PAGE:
As Worst Euro Fears Fade, US ‘Fiscal Cliff’ Looms
The euro zone has stepped back from the brink of disaster for now, but the global economy could soon be staring into another abyss if U.S. politicians fail to head off $600 billion in automatic austerity that all but guarantees a new recession.
The long-term fate of the single currency [EUR= 1.2943 0.0013 (+0.1%)] remains unclear, but nerves have calmed since the European Central Bankpromised on Sept. 6 to act as the buyer of last resort for Spanish and Italian bonds.
Now, exactly six weeks before the U.S. general election, fiscal gridlock in Washington is coming back on the global economy’s risk radar.
If opinion polls hold steady and prove accurate, President Barack Obama, a Democrat, will defeat Republican Mitt Romney on Nov. 6. The House of Representatives is likely to stay in the hands of the Republicans, who have a chance of seizing control of the Senate.
On the surface, with power split, that could make it harder to avert $600 billion in spending reductions and expiring tax cuts, equal to 4 percent of gross domestic product, that will kick in at the start of 2013 unless a deal is struck to shrink the U.S. budget deficit by at least $1.2 trillion over the next decade.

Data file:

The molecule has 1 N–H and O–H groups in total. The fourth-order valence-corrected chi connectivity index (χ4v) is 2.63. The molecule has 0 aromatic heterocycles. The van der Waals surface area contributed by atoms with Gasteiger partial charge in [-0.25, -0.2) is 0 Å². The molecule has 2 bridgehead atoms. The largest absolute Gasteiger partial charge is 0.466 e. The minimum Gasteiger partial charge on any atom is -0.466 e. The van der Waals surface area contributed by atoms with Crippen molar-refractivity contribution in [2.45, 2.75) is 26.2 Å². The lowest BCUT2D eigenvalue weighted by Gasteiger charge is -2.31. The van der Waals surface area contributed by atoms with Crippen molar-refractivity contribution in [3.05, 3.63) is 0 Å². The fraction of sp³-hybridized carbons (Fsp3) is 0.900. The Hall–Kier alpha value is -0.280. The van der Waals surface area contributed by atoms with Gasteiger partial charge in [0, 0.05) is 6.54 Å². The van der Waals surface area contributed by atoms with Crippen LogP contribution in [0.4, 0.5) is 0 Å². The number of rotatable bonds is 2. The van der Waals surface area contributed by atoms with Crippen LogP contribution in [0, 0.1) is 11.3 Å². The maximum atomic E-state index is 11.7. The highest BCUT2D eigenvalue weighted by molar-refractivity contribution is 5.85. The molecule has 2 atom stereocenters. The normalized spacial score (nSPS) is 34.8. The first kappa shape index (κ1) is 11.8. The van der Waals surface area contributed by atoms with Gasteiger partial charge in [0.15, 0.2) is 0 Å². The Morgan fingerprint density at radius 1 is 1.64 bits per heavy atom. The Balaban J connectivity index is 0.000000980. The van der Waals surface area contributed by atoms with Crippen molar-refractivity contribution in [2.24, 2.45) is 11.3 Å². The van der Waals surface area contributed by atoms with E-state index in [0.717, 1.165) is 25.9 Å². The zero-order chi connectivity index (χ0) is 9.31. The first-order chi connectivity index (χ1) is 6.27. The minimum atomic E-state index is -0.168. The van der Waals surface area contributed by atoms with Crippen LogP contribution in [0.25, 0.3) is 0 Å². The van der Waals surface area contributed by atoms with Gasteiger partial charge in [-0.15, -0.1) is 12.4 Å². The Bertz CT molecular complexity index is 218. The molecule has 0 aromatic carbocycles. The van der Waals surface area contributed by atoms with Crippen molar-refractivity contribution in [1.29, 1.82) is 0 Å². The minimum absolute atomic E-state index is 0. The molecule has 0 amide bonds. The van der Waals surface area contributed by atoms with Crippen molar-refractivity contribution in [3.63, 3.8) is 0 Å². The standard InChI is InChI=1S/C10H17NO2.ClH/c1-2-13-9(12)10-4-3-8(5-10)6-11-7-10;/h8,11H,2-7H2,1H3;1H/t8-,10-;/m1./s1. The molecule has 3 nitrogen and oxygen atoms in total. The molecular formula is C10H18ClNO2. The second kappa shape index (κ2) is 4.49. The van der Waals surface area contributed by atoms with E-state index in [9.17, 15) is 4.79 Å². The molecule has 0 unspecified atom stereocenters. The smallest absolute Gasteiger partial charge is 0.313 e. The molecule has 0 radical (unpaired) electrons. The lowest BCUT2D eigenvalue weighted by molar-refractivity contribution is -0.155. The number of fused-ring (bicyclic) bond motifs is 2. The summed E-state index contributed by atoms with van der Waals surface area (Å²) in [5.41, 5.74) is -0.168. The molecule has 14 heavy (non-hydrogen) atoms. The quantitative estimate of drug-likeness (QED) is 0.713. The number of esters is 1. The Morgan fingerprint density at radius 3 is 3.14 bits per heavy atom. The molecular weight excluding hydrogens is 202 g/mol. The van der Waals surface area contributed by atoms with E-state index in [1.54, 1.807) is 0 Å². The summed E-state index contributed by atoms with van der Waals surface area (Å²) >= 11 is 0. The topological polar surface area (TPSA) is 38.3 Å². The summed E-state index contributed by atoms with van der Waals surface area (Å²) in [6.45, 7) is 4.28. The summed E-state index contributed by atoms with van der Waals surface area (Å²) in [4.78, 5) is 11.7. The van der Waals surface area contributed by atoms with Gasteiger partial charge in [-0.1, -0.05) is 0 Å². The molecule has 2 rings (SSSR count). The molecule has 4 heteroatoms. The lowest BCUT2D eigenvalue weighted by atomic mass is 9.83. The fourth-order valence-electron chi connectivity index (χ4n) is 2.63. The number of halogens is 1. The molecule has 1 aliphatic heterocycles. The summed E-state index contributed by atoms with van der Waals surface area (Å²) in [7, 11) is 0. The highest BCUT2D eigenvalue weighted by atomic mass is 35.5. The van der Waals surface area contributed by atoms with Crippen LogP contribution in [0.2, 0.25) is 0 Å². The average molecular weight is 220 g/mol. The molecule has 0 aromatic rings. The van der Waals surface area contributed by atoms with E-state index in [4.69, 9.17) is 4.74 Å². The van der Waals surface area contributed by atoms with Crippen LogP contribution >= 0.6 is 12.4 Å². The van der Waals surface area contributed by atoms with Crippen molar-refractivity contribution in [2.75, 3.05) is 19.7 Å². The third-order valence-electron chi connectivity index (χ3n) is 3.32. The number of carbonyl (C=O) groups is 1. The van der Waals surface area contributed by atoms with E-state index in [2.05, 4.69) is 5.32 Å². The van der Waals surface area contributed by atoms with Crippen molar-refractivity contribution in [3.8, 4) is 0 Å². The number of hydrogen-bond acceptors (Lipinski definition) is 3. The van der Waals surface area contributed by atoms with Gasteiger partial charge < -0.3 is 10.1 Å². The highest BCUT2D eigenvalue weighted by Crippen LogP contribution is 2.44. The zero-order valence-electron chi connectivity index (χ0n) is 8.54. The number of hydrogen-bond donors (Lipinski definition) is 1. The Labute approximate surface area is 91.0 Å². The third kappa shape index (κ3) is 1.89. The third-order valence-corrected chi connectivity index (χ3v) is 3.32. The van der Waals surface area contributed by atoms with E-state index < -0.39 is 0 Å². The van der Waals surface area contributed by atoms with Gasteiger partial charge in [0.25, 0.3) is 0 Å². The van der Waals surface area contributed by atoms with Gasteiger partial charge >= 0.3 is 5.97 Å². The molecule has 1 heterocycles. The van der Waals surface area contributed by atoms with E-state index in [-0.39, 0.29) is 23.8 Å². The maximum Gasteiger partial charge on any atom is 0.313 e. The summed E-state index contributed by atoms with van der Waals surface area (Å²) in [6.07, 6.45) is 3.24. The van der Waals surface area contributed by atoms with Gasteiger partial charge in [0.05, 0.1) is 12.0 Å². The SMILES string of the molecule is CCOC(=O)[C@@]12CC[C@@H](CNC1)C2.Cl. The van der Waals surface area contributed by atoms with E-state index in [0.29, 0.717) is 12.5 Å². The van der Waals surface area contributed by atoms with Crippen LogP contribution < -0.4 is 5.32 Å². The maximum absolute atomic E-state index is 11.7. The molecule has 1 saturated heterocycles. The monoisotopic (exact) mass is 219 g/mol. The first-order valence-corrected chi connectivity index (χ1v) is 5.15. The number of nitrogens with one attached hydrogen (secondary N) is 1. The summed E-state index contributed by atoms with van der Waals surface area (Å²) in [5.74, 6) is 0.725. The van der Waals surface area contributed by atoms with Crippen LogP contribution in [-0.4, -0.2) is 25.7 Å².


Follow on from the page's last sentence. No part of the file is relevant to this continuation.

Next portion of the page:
“The level of political partisanship in Washington is higher than it’s ever been, and that it is making it much harder to deal sensibly with some of the economic and other problems America is facing,” said Xenia Dormandy, a senior fellow at Chatham House, a think tank in London. “The American system is designed to have checks and balances and that’s what’s happening. But it does mean that in times like this, when strong responses are needed, they’re not forthcoming.”
The consensus among U.S. and other politicians, policymakers, and businessmen at a recent conference organized by Oxford Analytica, another research group, was that Washington would avoid plunging off the “fiscal cliff” — or at least falling all the way down.